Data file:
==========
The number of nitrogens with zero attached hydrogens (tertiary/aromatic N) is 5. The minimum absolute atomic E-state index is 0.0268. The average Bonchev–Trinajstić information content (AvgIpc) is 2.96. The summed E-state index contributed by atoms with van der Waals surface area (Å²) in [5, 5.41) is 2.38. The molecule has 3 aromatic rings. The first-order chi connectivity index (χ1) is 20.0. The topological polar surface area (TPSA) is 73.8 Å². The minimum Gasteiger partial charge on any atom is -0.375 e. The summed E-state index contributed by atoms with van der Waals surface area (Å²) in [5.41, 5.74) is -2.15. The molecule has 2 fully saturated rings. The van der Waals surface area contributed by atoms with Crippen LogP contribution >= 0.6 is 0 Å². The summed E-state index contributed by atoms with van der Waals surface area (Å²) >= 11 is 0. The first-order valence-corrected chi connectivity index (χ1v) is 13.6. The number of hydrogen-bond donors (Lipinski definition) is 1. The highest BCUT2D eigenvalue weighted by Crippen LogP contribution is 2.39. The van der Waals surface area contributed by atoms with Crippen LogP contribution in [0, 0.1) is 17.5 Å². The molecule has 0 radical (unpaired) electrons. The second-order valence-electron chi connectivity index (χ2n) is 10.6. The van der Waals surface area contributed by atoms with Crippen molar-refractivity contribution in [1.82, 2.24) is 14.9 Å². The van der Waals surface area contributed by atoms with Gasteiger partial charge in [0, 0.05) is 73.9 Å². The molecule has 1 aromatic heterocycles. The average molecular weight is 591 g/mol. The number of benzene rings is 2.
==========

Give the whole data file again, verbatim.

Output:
The number of nitrogens with zero attached hydrogens (tertiary/aromatic N) is 5. The minimum absolute atomic E-state index is 0.0268. The average Bonchev–Trinajstić information content (AvgIpc) is 2.96. The summed E-state index contributed by atoms with van der Waals surface area (Å²) in [5, 5.41) is 2.38. The molecule has 3 aromatic rings. The first-order chi connectivity index (χ1) is 20.0. The topological polar surface area (TPSA) is 73.8 Å². The minimum Gasteiger partial charge on any atom is -0.375 e. The summed E-state index contributed by atoms with van der Waals surface area (Å²) in [5.41, 5.74) is -2.15. The molecule has 2 fully saturated rings. The van der Waals surface area contributed by atoms with Crippen LogP contribution >= 0.6 is 0 Å². The summed E-state index contributed by atoms with van der Waals surface area (Å²) >= 11 is 0. The first-order valence-corrected chi connectivity index (χ1v) is 13.6. The number of hydrogen-bond donors (Lipinski definition) is 1. The highest BCUT2D eigenvalue weighted by Crippen LogP contribution is 2.39. The van der Waals surface area contributed by atoms with Crippen LogP contribution in [0, 0.1) is 17.5 Å². The molecule has 0 radical (unpaired) electrons. The second-order valence-electron chi connectivity index (χ2n) is 10.6. The van der Waals surface area contributed by atoms with Crippen molar-refractivity contribution in [1.82, 2.24) is 14.9 Å². The van der Waals surface area contributed by atoms with Gasteiger partial charge in [0, 0.05) is 73.9 Å². The molecule has 1 aromatic heterocycles. The average molecular weight is 591 g/mol. The number of benzene rings is 2.